The Falcon and the Winter Soldier‘s new Captain America, John Walker, is so hateable that he became an overnight meme based on thirty seconds of screentime. Adapted from a long-running Marvel Comics character, we’re obviously meant to dislike him on sight. Not only is he a smarmy replacement for Steve Rogers, but he’s also a government-endorsed white guy who steals Sam Wilson’s rightful role. But rather than introducing him as an unmitigated asshole, episode two goes in a surprising direction. Wyatt Russell’s John Walker is, in fact, pretty charismatic.
Warning: This story includes spoilers for The Falcon and the Winter Soldier.
With John Walker, the US military gets to have the Captain America they always wanted. He’s superficially similar to Steve Rogers (a white, blond Army veteran with record-breaking combat skills) but unlike Steve, he’s happy to obey orders and act as a marketable symbol of American patriotism. We have no idea what Walker actually stands for on a personal level. Meanwhile Steve’s origin story was founded in his role as an underdog hero with a strict moral code, frequently rebelling against authority.
John Walker made his comic book debut as the villain Super-Patriot in Captain America #323, positioning himself as an alternative American superhero. He leads a patriotic rally in a stars-and-stripes costume, staging a fake battle where he defeats a squad of uniformed “Captain America supporters” to create an artificial rivalry. He’s basically a wrestling heel with nationalist sensibilities.
A few issues later, Steve Rogers steps down from his role as Captain America. In this 1987 storyline, we see characters debate various potential replacements (including Sam Wilson, who is rejected because “the country isn’t ready for a Black Captain America”) before choosing Walker as the new Cap. He’s already a well-known vigilante with a patriotic theme, and he gets partnered up with his own version of Bucky Barnes: Lemar Hoskins (aka Battlestar), who gets a similar sidekick role in The Falcon and the Winter Soldier.
Walker adopts the name U.S. Agent in later storylines, moving into a more heroic role as an ally to the Avengers. But while he isn’t a straight-up villain, his overall vibe is more violent and morally ambiguous than Steve Rogers. He just isn’t as well-suited to being Captain America, and he definitely has a less critical attitude to American patriotism. The Falcon and the Winter Soldier sets up a similar dynamic, putting Walker in direct opposition to Sam Wilson—and indeed to Isaiah Bradley, a Black supersoldier who was imprisoned by the government and erased from history.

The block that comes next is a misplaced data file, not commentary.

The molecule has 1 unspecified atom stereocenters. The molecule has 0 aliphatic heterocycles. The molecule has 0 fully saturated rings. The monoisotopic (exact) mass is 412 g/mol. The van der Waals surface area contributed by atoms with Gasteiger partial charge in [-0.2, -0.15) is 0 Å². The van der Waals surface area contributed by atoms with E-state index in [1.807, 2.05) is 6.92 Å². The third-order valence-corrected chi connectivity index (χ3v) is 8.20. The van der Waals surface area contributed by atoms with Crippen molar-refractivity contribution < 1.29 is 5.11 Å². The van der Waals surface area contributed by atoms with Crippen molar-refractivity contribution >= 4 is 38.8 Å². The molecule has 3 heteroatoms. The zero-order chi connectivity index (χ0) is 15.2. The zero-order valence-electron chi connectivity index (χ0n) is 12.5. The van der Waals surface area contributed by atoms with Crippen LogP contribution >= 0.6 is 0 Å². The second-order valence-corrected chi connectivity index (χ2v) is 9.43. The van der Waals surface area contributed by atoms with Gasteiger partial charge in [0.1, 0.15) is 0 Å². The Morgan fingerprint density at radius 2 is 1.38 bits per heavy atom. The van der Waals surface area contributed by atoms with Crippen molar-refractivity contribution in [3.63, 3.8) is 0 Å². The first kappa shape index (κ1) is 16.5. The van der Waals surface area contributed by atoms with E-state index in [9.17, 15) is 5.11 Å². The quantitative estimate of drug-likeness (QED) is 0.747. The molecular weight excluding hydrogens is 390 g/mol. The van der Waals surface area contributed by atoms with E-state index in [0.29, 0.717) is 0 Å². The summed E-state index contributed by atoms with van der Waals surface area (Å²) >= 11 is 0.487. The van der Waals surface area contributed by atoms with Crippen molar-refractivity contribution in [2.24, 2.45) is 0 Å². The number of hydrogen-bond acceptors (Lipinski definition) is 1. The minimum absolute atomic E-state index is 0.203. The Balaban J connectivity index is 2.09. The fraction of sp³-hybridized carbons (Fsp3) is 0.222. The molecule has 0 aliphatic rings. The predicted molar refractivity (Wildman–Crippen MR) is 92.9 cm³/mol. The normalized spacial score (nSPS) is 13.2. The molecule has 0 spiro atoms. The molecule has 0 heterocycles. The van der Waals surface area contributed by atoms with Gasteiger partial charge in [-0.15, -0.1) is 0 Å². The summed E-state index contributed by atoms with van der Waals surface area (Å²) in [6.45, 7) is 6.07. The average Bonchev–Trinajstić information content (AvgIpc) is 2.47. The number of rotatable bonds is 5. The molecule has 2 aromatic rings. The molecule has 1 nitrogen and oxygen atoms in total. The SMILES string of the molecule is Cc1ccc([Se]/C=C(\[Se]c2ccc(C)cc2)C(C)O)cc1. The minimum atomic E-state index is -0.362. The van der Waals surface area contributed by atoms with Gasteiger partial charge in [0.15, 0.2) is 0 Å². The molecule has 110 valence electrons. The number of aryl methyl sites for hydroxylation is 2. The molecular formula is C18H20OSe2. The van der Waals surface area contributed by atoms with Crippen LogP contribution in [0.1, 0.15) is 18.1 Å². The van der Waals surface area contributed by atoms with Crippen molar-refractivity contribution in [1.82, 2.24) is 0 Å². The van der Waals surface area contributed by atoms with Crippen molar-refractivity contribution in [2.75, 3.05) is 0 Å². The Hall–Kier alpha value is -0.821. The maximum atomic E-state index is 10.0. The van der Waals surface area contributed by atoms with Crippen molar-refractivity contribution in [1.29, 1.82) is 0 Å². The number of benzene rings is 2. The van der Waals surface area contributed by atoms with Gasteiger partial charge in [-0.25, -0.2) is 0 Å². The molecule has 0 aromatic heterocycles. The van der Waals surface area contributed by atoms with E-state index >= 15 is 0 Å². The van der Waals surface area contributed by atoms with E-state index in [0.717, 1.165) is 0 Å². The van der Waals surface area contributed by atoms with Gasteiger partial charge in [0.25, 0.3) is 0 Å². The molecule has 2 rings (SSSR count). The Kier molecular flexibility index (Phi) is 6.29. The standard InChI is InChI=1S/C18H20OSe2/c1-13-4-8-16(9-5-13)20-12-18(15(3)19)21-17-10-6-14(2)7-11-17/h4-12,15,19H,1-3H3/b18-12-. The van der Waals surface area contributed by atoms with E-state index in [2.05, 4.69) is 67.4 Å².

Walker’s MCU introduction echoes Steve’s own origin story. After taking the supersoldier serum in WWII, Steve’s first mission was a glitzy propaganda tour selling war bonds. He only becomes an actual soldier after he abandons this job to save Bucky’s life in Europe. But in The Falcon and the Winter Soldier, we see the government reverse-engineer this success story. Walker is a decorated Army veteran with naturally impressive combat skills, and he’s happy to become a public figure. After being selected as Steve’s replacement, he embarks on a publicity tour including a big song-and-dance number on his old high school football field. He even has the same theme song as Steve Rogers, but he’s visibly more comfortable with the role.
Rather than being an airhead celebrity or a bloodthirsty patriot (a pair of obvious choices for character), Wyatt Russell plays Walker as a somewhat likeable figure. He’s supported by his longtime girlfriend and his sidekick Lemar Hoskins, and he sincerely wants to do a good job as the new Captain America. Adding insult to injury, he saves Sam and Bucky when they’re losing a fight against the Flag-Smashers—although, in the end, the Flag-Smashers beat Walker as well. He even asks Sam and Bucky to team up with him, but they turn down his offer because they disapprove of him taking Steve’s job. Like them, we hate John Walker more because of what he represents, not how he behaves.
Our first signs of Walker’s dark side arrive toward the end of the episode. After Bucky gets arrested for missing a court-mandated therapy session, Walker leverages his influence to get Bucky out of jail. This tells us two things about Walker’s attitude: He’s happy to throw his weight around as a celebrity, and he doesn’t really care about Bucky’s mental health. Walker just wants Bucky to help him catch the Flag-Smashers, viewing Bucky’s therapy appointments as an obstacle. Then outside the police station, Walker uses a siren to grab Sam’s attention—something that immediately puts us on edge, because Sam was just racially profiled by the police. And in the ensuing scene, Walker makes it clear that he has little respect for Sam and Bucky if they’re not going to help him.
John Walker wants to live up to Captain America’s legacy, but he approaches this from an achievement-oriented angle. He wants to be a hero, to look like a hero, and to complete the mission he’s given by his superiors. And when he can’t complete that mission, he starts to get antsy. This creates a clear contrast with Sam Wilson, who feels a deeper sense of responsibility toward Steve Rogers. Sam knew Steve as a friend, and understood his nuanced attitude to patriotism. On top of this, Isaiah Bradley just opened Sam’s eyes to the racism faced by the first Black Captain America. John Walker just doesn’t display that level of critical thinking toward the institution he represents. So he doesn’t need to be openly evil to be an appropriate antagonist here. He just needs to be a self-absorbed white guy.
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